In 1967, two years before he gained worldwide fame as the unintended opening act at the Woodstock Music & Arts Fair, Richie Havens made his first foray as a recording artist outside of New York.
He landed in Detroit — to his initial chagrin at a place called Johnny’s Jazz Joint.
“I flipped out,” recalls the Brooklynborn singer-songwriter, who last year released his 27th album, “Nobody Left to Crown.”
“I’m like, ‘Why did they do this to me? I’m not a jazz singer.’ I’d never really seen myself play, on TV or anything, so I didn’t know what I was, you know?
“Then I walked up to the window and looked at this sheet of paper that says, ‘Richie Havens, folk/jazz singer.’ I went, ‘Really? Is that what I am? Is that what I do?’ So I walked in there and figured all I had to do was what I do, and believe it or not the crowd went crazy. It blew my mind.”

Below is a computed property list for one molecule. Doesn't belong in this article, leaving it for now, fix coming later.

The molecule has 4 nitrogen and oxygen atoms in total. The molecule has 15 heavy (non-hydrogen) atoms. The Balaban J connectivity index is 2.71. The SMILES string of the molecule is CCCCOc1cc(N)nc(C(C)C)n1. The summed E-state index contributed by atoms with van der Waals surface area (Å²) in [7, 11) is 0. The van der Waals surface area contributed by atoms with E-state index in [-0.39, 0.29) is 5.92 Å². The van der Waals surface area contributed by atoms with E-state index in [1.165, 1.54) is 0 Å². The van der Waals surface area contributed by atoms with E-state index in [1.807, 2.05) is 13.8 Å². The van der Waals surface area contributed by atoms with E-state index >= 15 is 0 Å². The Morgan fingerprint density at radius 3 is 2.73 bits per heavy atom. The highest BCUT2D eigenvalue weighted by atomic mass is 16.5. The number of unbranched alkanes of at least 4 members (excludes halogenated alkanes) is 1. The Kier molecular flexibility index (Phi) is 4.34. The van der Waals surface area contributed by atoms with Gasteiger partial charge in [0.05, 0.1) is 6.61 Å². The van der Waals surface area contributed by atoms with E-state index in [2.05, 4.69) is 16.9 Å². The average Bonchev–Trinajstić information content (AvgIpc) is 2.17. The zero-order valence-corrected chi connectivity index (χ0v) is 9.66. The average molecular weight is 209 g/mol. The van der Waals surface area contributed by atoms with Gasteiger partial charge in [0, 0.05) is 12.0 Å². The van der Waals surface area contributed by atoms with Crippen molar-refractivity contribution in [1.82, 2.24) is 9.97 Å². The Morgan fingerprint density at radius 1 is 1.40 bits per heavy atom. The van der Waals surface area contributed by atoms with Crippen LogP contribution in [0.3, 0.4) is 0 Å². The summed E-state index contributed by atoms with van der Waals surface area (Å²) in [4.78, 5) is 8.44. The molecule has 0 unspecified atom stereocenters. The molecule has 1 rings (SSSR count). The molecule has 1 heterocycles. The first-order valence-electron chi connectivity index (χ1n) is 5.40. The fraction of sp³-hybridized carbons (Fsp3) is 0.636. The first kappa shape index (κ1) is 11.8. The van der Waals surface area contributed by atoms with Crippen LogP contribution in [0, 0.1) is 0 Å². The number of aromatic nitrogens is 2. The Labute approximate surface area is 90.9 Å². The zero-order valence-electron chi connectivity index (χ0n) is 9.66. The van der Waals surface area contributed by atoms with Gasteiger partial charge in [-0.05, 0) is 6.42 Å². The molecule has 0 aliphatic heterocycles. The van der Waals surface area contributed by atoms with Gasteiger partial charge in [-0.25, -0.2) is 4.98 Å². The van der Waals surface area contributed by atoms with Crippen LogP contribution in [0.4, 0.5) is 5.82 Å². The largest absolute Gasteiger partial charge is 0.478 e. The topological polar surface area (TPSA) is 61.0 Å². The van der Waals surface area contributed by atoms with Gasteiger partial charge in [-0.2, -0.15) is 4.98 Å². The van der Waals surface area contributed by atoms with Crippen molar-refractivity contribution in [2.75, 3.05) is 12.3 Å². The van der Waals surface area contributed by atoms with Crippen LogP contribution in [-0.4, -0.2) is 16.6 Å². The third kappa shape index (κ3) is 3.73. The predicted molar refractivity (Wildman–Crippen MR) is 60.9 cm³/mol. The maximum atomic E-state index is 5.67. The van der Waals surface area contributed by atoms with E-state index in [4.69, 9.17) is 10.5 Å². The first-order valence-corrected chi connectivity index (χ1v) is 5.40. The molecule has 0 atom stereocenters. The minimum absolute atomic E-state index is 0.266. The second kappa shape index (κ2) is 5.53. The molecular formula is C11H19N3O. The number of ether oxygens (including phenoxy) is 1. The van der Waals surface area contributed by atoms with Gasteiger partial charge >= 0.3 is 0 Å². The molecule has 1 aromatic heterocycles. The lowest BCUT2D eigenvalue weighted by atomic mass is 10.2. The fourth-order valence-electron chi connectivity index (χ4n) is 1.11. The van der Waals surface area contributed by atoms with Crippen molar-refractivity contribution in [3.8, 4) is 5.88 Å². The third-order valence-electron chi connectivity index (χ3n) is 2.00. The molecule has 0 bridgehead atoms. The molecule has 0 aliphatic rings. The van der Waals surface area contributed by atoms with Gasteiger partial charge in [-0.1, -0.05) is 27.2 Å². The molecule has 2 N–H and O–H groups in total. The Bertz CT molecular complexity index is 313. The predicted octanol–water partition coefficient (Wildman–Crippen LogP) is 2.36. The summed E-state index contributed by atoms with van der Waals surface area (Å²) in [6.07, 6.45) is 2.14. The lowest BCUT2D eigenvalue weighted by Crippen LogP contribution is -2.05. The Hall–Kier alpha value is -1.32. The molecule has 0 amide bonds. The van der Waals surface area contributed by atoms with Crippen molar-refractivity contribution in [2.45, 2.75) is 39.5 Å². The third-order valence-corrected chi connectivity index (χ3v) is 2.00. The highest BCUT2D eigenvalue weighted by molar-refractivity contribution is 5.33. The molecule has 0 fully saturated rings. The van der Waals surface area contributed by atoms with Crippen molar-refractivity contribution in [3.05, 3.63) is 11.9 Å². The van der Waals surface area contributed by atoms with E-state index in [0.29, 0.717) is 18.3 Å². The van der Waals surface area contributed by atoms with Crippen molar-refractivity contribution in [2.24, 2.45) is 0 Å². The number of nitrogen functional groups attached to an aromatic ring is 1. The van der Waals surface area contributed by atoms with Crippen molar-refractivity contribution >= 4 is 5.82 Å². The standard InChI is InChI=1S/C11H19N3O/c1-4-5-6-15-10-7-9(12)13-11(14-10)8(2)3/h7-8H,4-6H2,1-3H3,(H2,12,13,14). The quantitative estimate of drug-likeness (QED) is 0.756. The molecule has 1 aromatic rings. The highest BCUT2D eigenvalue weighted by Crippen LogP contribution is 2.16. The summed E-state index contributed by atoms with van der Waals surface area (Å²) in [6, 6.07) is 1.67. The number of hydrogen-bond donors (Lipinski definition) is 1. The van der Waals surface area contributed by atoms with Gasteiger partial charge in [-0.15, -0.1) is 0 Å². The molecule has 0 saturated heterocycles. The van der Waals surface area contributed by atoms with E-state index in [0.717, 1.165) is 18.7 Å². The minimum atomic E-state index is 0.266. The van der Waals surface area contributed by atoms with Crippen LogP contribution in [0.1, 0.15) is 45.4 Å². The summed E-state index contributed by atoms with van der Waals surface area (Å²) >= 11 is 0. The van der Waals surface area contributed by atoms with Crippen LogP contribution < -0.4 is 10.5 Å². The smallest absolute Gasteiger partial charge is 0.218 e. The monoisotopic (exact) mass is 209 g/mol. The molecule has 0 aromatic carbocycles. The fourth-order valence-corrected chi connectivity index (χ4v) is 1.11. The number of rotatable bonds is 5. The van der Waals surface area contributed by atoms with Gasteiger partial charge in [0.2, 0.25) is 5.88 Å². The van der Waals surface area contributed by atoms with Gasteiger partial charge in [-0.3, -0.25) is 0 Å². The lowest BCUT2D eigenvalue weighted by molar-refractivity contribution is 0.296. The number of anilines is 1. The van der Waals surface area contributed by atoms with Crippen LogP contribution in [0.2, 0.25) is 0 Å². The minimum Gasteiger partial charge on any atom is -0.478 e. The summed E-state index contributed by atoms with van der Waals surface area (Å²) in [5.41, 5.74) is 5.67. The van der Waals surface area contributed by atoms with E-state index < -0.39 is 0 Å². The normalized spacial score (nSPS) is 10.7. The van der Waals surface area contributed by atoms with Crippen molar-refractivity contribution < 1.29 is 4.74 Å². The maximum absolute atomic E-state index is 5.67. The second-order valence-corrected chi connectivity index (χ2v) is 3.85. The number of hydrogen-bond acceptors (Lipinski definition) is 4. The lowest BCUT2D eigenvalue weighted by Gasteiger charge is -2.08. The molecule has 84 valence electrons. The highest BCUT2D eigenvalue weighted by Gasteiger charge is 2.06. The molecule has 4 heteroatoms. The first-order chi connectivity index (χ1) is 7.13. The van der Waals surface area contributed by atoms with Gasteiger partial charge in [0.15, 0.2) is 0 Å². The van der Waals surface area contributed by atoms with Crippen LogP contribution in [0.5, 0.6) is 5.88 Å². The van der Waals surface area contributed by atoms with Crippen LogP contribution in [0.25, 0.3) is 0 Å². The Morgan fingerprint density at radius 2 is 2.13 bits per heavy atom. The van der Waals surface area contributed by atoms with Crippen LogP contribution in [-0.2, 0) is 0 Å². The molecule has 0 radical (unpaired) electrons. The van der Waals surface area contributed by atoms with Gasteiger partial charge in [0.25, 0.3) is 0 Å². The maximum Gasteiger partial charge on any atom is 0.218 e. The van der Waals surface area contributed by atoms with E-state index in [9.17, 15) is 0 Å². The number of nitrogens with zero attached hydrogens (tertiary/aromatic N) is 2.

Havens, 68, has had many more adventures over the years — at folk and blues clubs, major festivals of all kinds, at Bill Clinton’s presidential inauguration in 1993 and back to the Woodstock grounds for the A Day in the Garden Festival in 1999. But he’s firm in his conviction that he’s nowhere near the end of his career, which is borne out by “Nobody Left to Crown,” which features a batch of original songs along with covers of the Who’s “Won’t Get Fooled Again,” Jackson Browne’s “Lives in the Balance” and Peter Yarrow’s “The Great Mandala.”
“The soul of Greenwich Village, that ghost is still there, still calling to people,” Havens says. “I don’t think that’s ever going away. We might make that 70th year. We don’t feel like we’re going into any overpass. It’s reality time, and my actuality is still writing songs and playing music.”
Richie Havens and Harry Manx perform at 8 p.m. Friday (April 17) at the Macomb Center for the Performing Arts, 44575 Garfield Road, Clinton Twp. Tickets are $30-50. Call (586) 286-2141 or visit www.macombcenter.com.
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